When it comes to packing your camera, make sure you completely disassemble it. This means removing the camera lens from the body and packing each item separately. Just remember to keep the lens cap on though. Taking out the memory card isn’t necessary.
Cameras are fragile, which means they’ll need to be adequately protected during transit. A dedicated camera bag is a perfect solution for keeping it safe, but a little extra padding never hurt anyone if you’re stowing it in a backpack.
If possible, keep your camera and all associated gear in your carry-on luggage. This includes bringing memory cards and cables with you. In addition, some airlines are strict about bag size limits, so be sure to check how much your airline allows for carry-on.
At first glance cameras may seem like incredibly complicated devices, what with all the different dials, symbols, and buttons. Truth be told though; you can take the perfect travel shot simply by mastering the three main pillars of photography that determine how an image comes out – Shutter speed, Aperture, and ISO.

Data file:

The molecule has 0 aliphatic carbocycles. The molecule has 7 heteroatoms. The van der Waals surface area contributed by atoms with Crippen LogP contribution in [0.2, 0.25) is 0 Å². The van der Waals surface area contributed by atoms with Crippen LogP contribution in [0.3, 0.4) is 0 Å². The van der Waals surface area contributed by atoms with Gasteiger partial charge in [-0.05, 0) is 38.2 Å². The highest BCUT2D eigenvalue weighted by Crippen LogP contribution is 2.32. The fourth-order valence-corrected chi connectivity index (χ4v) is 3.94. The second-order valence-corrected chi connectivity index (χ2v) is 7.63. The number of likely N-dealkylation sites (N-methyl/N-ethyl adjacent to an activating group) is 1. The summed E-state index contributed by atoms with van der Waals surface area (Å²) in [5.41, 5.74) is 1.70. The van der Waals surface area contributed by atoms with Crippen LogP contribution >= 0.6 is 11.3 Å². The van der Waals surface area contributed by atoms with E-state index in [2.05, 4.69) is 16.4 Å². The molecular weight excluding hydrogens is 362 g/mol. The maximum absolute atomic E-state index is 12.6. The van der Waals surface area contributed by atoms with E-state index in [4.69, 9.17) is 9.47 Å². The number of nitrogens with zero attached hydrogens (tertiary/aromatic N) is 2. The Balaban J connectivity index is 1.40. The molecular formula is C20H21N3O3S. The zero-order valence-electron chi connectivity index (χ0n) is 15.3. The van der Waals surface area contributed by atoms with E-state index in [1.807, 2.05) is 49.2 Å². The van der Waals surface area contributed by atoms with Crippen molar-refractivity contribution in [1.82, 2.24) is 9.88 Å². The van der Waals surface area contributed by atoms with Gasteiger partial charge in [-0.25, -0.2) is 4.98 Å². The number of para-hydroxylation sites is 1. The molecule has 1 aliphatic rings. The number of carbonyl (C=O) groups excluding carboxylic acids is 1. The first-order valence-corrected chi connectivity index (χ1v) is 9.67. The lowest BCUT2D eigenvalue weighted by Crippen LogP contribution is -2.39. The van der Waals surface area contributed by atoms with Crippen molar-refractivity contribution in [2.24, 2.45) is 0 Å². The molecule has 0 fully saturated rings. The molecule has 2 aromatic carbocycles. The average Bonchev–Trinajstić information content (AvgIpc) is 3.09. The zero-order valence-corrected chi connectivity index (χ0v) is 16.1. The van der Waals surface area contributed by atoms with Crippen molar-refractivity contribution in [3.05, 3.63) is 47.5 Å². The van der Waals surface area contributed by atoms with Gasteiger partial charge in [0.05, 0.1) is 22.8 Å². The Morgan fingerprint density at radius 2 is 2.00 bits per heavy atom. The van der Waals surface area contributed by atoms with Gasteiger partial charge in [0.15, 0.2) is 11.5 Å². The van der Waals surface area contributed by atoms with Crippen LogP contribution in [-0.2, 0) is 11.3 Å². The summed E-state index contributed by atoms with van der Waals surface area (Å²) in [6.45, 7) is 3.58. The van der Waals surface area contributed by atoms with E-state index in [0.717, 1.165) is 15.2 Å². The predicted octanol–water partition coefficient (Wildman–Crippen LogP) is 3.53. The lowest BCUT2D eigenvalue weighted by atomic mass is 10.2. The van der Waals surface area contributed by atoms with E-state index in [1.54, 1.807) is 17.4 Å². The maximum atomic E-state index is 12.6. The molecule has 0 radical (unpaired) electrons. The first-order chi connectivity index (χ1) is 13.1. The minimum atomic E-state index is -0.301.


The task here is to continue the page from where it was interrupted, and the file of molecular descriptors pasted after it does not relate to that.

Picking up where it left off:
Shutter speed refers to how long it takes for your camera to snap a photo, or in other words, how long your camera shutter stays open and is exposed to light. When you use a long shutter speed, your sensor stays open for a long period of time. This will produce a blurring effect and create a sense of speed and motion.